Xenia Wickett
Head, US and the Americas Programme; Dean, The Queen Elizabeth II Academy for Leadership in International Affairs

Almost ten years after the events of September 11, 2001, the mastermind of those attacks on US soil has been killed in a special forces operation in Abbottabad, Pakistan. Regardless of political leanings, Americans across the country are coming together to celebrate what many will see as the end of an era. Not quite 'an eye for an eye', but in the opinion of many in the US, fair retribution.

Last night saw spontaneous celebrations in front of the White House and elsewhere across America. But President Obama was his usual calm - in the words of some, unemotional - self in his 9 minute speech. In part this is his style, in part also perhaps a consequence of understanding what could happen next.

Osama bin Laden's death provides a marker in the 'war on terror', but it is not the end. He represented the head of al Qaeda, but cutting it off could result in a hydra, a replacement of two new heads, something of which President Obama and his national security team will be well aware. There are fears that this could galvanize al Qaeda and its supporters in Afghanistan and elsewhere. The US government has announced overseas Americans should be particularly vigilant.

There are also repercussions for Pakistan itself and for the bilateral relationship. Pakistani Prime Minister Gilani was only told of the operation on Pakistani soil after it took place. The loss of national sovereignty will not go down well amongst Pakistanis who already see America as an enemy. Despite President Obama's efforts, commenting that, 'It is important to note that our counterterrorism cooperation with Pakistan helped lead us to bin Laden and the compound where he was hiding,' this too will be another obstacle in the bilateral relationship. And, while bin Laden might be now out of the picture, this relationship is still vital for the war on terror.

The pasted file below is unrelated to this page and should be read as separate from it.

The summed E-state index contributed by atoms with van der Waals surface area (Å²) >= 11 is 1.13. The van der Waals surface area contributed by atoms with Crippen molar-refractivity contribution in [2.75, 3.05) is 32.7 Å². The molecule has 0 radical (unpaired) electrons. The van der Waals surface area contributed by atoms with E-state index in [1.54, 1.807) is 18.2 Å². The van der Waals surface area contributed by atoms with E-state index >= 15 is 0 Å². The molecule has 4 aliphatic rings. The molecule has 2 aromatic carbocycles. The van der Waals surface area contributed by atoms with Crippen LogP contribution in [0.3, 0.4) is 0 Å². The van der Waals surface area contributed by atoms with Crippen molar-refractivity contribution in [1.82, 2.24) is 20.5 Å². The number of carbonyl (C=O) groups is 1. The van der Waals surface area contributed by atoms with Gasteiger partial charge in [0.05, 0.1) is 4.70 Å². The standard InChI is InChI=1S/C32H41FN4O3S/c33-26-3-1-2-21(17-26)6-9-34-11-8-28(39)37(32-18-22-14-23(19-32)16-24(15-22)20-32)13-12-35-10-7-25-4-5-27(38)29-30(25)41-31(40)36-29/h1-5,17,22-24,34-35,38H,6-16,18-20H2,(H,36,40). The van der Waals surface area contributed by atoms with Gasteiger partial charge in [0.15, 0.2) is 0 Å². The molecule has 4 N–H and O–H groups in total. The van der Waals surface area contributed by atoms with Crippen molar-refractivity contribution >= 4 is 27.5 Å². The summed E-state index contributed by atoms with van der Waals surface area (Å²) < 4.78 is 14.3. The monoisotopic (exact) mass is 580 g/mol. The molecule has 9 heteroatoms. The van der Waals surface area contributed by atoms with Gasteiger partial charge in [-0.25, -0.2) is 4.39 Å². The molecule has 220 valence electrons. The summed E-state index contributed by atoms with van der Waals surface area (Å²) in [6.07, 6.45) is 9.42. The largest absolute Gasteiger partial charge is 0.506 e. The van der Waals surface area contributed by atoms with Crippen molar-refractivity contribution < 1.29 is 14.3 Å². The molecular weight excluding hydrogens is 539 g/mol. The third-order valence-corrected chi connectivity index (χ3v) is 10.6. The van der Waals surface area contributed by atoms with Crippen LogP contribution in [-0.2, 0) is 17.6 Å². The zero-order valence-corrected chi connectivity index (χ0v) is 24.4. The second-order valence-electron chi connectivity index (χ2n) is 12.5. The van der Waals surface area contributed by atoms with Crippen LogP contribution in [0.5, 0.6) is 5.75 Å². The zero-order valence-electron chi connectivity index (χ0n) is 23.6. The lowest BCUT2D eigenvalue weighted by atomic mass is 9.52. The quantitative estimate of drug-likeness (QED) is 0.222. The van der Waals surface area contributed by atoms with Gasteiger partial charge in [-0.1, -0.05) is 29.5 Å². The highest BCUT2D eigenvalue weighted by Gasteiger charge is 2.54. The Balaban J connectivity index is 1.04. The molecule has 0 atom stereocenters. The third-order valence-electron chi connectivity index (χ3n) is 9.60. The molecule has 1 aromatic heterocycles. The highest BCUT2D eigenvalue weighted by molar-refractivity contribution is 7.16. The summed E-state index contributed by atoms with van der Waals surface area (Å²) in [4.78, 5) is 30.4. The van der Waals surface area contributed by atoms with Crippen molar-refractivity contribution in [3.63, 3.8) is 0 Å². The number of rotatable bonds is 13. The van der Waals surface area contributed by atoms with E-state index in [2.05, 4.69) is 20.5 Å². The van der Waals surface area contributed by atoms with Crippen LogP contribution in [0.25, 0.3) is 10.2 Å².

We are told that bin Laden was buried at sea. This will no doubt lead to doubts among many of his supporters that his death is really true. But the US logic - to prevent there being a shrine created to him - is probably sound.

What does this change for America and the war on terror? It is too early to say. But few men are irreplaceable. Unlike President Bush towards the end of the invasion of Iraq, President Obama did not say 'The war is over'. The timetable for troops in Afghanistan will stay the same. The threat to the US and the Western world has not changed. That will take a longer, generational, effort to change attitudes, values, and ideology, on the part of all sides. America, particularly Congress, needs to be careful not to roll back its attention and resources in this time of austerity, on continuing to meet this challenge.